ML: The Montessori concept of the prepared environment, the tech idea of the platform, you can use whatever analogy you want, but the idea is to give kids a springboard, a stimulating environment that they can do with what they want. Kids today have so many things vying for their attention, so making the neighborhood environment really enticing and inviting makes the neighborhood into a competitor for that attention.

N!: A lot of these environmental elements are things we grownups also want so we can have a stimulating environment and neighborhood. We want variety in what we see on the street. We want playborhoods, too!

ML: And grown-ups benefit greatly from what we’ve done in our yard. One important element of a neighborhood hangout is comfort. There’s got to be comfortable seating, shade if possible. At Share-it Square, they’ve got a solar-powered tea station. You can actually have a cup of tea and sit down on the couch there. Comfort is fundamental for adults and for kids. Kids don’t want to be running around all the time. Just putting a park bench in your front yard with some shade, if possible, can make a huge difference.

Lanza family front yard

Lanza family front yard

N!: How did you find out about Share-it Square and the other places you profile in the book?

ML: I just kept thinking, it can’t be so bleak everywhere. There must be some places where people are having a good neighborhood life. I just need to find them. I thought I could learn from these places. They may be like species that proliferate in small pockets before they become extinct. The idea of kids running around playing outside may totally die out, but I’m hoping we can amplify these different examples and make them into sought-after places, where everyone who lives around them wants to be.

N!: I hope this kind of free-to-play neighborhood is not becoming an endangered species, but it is less and less common.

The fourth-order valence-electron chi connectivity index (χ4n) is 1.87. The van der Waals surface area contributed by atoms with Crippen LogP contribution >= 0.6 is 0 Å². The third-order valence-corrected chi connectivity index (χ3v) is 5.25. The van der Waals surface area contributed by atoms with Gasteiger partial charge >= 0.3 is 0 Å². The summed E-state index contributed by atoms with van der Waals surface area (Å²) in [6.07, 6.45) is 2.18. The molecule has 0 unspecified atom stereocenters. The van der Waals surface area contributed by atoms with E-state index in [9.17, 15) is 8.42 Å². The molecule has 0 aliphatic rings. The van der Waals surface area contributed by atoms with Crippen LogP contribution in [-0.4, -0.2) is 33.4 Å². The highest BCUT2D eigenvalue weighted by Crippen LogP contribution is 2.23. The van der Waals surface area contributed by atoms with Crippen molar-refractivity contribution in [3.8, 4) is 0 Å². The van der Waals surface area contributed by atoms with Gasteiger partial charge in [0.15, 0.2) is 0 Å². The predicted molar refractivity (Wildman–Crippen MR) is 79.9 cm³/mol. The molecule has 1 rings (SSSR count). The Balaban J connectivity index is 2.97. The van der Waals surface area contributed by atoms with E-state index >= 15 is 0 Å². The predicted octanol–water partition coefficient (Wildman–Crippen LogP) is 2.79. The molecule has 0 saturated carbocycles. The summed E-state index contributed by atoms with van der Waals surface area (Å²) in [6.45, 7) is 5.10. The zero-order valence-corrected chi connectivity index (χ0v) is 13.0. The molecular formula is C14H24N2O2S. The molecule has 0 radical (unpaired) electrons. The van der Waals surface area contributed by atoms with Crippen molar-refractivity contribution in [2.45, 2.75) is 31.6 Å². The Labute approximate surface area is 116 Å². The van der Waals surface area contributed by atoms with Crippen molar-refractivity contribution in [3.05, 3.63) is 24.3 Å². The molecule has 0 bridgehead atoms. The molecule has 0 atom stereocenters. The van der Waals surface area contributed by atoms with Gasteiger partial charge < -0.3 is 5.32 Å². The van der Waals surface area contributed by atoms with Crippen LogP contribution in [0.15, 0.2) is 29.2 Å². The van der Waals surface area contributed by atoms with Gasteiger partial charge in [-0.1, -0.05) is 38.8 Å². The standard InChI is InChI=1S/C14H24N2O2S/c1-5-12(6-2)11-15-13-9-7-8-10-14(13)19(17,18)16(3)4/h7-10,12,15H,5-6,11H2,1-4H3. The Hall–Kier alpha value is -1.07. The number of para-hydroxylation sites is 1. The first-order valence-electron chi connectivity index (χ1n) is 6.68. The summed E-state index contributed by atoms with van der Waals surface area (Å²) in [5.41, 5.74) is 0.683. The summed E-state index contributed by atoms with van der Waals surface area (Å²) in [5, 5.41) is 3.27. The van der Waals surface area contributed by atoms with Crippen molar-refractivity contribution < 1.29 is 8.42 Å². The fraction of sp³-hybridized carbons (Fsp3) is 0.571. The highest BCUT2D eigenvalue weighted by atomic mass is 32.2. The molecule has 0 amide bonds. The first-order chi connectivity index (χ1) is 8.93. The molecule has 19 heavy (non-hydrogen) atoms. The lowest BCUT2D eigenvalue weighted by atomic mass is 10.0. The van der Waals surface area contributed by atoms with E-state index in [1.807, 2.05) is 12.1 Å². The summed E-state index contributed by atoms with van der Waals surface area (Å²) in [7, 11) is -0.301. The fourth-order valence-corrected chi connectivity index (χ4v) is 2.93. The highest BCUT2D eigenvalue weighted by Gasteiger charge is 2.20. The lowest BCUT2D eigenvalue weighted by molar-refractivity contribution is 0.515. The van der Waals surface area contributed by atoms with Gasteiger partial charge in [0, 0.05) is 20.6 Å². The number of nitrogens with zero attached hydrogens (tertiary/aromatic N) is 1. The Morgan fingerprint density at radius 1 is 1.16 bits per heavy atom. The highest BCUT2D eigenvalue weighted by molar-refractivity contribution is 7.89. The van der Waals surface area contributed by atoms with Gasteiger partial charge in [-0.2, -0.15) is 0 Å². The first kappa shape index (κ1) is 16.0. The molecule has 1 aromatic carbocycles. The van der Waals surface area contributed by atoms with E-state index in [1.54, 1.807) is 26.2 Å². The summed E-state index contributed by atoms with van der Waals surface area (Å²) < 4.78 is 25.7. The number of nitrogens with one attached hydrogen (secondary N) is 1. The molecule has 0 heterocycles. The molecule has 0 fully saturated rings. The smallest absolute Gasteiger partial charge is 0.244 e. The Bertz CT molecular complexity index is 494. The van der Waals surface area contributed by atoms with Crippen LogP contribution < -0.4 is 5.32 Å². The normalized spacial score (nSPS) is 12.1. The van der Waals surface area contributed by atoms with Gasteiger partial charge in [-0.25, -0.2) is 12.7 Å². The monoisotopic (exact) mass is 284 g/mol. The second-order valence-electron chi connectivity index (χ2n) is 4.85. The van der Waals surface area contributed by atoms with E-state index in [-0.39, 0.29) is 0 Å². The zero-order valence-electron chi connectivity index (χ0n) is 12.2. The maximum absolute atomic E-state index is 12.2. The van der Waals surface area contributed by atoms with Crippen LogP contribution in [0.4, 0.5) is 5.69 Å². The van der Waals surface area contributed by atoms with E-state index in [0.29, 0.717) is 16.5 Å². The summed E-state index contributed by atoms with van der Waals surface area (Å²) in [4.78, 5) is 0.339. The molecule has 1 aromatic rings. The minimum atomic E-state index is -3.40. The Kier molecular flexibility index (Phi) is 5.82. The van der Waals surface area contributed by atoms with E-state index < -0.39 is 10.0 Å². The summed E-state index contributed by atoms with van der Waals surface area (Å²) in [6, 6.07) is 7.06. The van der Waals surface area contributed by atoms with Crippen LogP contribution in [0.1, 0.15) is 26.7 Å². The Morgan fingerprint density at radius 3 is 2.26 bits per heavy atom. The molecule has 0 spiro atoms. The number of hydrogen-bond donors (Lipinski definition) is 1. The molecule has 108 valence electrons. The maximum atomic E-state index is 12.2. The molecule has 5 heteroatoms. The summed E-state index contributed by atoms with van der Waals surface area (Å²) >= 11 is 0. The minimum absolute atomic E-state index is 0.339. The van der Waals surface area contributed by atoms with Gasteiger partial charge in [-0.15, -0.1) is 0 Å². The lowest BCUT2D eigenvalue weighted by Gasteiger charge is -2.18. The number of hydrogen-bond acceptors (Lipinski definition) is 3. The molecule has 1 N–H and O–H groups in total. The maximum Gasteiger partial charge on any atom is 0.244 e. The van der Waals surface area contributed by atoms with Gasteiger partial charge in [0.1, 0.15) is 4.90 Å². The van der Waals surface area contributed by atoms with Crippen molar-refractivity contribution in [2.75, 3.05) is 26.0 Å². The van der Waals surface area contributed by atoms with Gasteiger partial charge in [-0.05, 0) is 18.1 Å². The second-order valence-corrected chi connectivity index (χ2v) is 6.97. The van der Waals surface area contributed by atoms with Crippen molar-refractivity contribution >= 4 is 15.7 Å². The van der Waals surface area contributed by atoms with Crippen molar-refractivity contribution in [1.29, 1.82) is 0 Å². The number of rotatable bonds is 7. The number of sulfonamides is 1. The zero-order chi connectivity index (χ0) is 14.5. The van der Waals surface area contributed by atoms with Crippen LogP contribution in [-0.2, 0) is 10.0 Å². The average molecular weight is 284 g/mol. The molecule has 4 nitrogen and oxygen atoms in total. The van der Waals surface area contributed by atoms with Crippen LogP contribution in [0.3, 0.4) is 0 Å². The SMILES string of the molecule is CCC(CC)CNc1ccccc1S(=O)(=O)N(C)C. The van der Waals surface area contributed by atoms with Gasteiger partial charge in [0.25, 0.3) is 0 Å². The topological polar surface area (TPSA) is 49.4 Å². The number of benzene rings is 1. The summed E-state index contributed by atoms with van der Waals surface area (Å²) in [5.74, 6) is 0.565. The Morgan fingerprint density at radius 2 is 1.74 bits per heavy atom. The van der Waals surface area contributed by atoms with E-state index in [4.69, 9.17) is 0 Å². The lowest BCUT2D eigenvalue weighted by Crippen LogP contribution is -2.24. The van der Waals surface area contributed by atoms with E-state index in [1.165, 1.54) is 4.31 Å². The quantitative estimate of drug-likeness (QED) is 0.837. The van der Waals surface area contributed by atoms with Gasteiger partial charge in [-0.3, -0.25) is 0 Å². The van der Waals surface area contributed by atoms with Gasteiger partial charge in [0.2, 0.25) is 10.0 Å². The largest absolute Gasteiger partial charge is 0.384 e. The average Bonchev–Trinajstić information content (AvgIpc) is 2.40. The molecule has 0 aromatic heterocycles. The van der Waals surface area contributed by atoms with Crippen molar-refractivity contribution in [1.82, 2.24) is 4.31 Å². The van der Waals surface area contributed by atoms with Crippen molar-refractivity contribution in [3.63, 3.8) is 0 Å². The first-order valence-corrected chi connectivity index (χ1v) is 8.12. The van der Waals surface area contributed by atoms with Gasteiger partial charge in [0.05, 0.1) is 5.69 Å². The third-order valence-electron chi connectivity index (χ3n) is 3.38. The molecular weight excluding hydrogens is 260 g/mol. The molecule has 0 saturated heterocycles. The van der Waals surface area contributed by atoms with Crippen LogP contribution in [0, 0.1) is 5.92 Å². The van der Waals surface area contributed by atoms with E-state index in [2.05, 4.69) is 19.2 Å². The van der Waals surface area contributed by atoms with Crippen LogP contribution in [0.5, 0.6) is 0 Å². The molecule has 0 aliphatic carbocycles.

ML: There are some people who think it is extinct. People say, “That time’s over, forget it.” But  I think it is the way most of us want to live. We can help people see that it’s possible and give them some tools to make it happen.

N!: So that makes us neighborhood advocates into conservationists of play . . .

ML: And community. What’s important to me is free, independent play, but not kids running away and being ignored by their parents. It’s where they’re familiar with the people around them, where the parents are familiar with the kids who are playing, with those kids’ parents, and with the place. There’s all this familiarity so that even though kids are independent on an hour-by-hour basis, parents can feel like their kids are safe, and parents can actually be involved selectively. So the neighborhood is crucial to my notion of play. It’s the only place where truly free play can happen, with supportive parents who care about their kids and want to be involved in their lives.

N!: That kind of caring community is a foundation for kids to express themselves and put a claim on a place.

ML: They can feel like it’s theirs, not some faceless place they’re inhabiting. I’m a big fan of Lenore Skenazy’s book Free-Range Kids, but I feel that term “free-range kids” is kind of shocking and makes parents feel that the only alternative to hovering over their kids is setting their kids free somewhere and running away. I don’t think that’s attractive or feasible. Kids, rather than being free range, need to be in the neighborhood where there’s a context parents are familiar and comfortable with.

Five characteristics of inviting neighborhood hangouts

Features should appeal to children of diverse ages. The Lanza family yard includes a sandbox, fountain, message board, playhouse, and trampoline.

Offer seating that’s pleasant to sit on and in the shade. Food and drinks are nice, too!

If people can’t get into the yard, they can’t hang out there. Avoid fences, gates, barriers.

Privacy is the “enemy of community relations.” Kids should be able to see each other, and parents able to see kids.

Critical mass
Have a collection of multiple features, because kids get bored and always want to try new things.

From Playborhood: Turn Your Neighborhood into a Place for Play

For more, check out the Playborhood blog, where you can order Mike’s book.

(All images courtesy Mike Lanza

Comments (3) Add yours ↓
  1. Julia Smith

    I love that as we were working on this article, our son and his friend were playing outside in the front yard in a big cardboard box.

    June 11, 2012 Reply
  2. Carla Earhart

    I would love to see these concepts incorporated into apartment communities.

    June 12, 2012 Reply
    • Glenn Perkins

      Mike has some good stuff on the Playborhood blog and in the book about apartment playborhoods, this post for example.

      June 12, 2012 Reply